Posted by: Philip Rushton | August 6, 2011

Shirker Christians

On Monday night we finished up our summer discipleship series on counter-cultural spirituality. I’ve been away for the week speaking at a kids camp so I did not have a chance to update the blog with the notes from our session. I’m using this cloudy Saturday afternoon to play some catch up!

Our focus on Monday had to do with moving from a life of self-interest to a life of service. The dominant pattern in American culture emphasizes the pursuit of personal gain. The so-called ‘American Dream’ is defined on as, “A life of personal happiness and material comfort as traditionally sought by individuals in the U.S.” The trajectory of the American way (and Canadian way!) is very self-focused.

This individualistic lifestyle creeps into our spiritual journey as well. David Goetz describes this trend by using the image of a shirker elk. The male elk with the largest antlers are called shirkers because they shirk their biological duty by refusing to pursue in the rut. As Goetz summarizes, “The shirker bull, avoids fighting other males and thus pours all his caloric energy into ‘growing exceptionally large antlers.” Goetz then applies this to the Christian life saying, “In the suburban wild, Shirkers are religious folk who inadvertently disengage from the suffering of the world and who unwittingly collect to themselves every available religious experience.” In other words, shirkers avoid the call to engage with our broken world and instead see religion as a means to self-fulfillment. To be sure, Jesus promises us abundant life if we follow him; however, he reminds us of the paradox that to gain life we must lose our life.

In Luke 9 Jesus’ disciples are clearly self-focused. They are bickering about who is the greatest, which suggests that they see Jesus as a means to moving up in the world. These raggedy fishermen are in with a popular Rabbi, which gave them a rare opportunity to climb the social ladder. They had a Galilean form of the American Dream – a Galilean Dream, if you will.

Jesus responds to their bickering by calling them to a life of service, and a very menial form of service at that. Jesus says that if they want to be great they should care for children. This would have thrown off the first disciples. Children were considered insignificant in this culture. They would probably have been glad to sign up for a major social action campaign that could produce good results and get noticed by others in society. Jesus, however, calls them to a type of servanthood that permeates their mundane everyday relationships.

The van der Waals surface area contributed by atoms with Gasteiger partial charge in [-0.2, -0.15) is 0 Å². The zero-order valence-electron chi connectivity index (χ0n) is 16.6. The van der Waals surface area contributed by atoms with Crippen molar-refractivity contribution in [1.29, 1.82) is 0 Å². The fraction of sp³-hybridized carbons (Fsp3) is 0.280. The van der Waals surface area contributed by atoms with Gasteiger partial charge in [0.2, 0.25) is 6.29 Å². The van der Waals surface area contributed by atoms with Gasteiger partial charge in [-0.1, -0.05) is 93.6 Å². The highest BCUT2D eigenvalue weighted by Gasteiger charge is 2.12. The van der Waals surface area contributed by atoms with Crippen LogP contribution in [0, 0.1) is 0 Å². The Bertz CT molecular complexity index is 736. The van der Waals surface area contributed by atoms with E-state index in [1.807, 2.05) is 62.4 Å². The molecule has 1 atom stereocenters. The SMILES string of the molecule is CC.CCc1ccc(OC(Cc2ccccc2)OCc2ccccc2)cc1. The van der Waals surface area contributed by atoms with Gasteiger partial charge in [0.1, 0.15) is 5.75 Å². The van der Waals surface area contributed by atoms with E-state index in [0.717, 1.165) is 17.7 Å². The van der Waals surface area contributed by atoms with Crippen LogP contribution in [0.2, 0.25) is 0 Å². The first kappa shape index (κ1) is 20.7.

As such, we concluded our discussion on Monday by looking at how we can make this transition from self-interest to service. One of the things we explored is the distinction between self-righteous service and true service. Richard Foster provides some helpful insight in this regard. Foster suggests that Christ-like servanthood is the least glamorous of the disciplines. He writes, “Radical self-denial gives the feel of adventure. If we forsake all we even have the chance of a glorious martyrdom. But in service we must experience the many little deaths of going beyond ourselves. Service banishes us to the mundane, the ordinary, the trivial.” Servanthood is something that is costly and it plays itself out in the mundane aspects of everyday life.

Foster provides the following criteria to help distinguish between self-interested service and true service:

In essence, Foster reminds us that true service is not self-seeking. It is not something we do only because it will get noticed or because it will be self-fulfilling. It is something we do out of faithfulness and in response to a genuine need.

Some questions for us to consider as we move from self-interest to service are as follows:

What sort of things prevent us from being open to serving God wherever he calls us? What would it take to remove those barriers?

Where are you finding service to God difficult (i.e. in marriage, at work, with aging parents, a needy friend, other?)

How do we balance this call to service, with the call to contemplation? What is the right balance between taking care of yourself (ie not burning out) and putting others first?

Buechner says that we find our calling when “that which gives us great joy meets a great need.” How have you been uniquely equipped to serve in God’s Kingdom?

How could we better use our time, talents and treasures to care for those in need?


  1. Wow, that’s a lot to digest…thankfully we have grace as we struggle along. An initial thought about what we do is that we need each other in community to be asking each other the questions, offering suggestions and solutions, holding each other accountable, and working with each other to provide balance and strength.
    I think my problem is when I try to move from self-interest to service by myself. It may work for a while, but I can’t sustain it.

  2. In our discussion group following Phil’s teaching Ron Naff offered an insight that has really stuck with me. He said that people have a 10 degree comfort zone. We are usually comfortable between 68 and 78 degrees. He applied that to a social setting/spiritual service setting asking what is our 10 degree comfort zone in these areas and how can we get comfortable outside that “zone”. We talked about that a bit as a group and challenged each other to explore outside our comfort zones.

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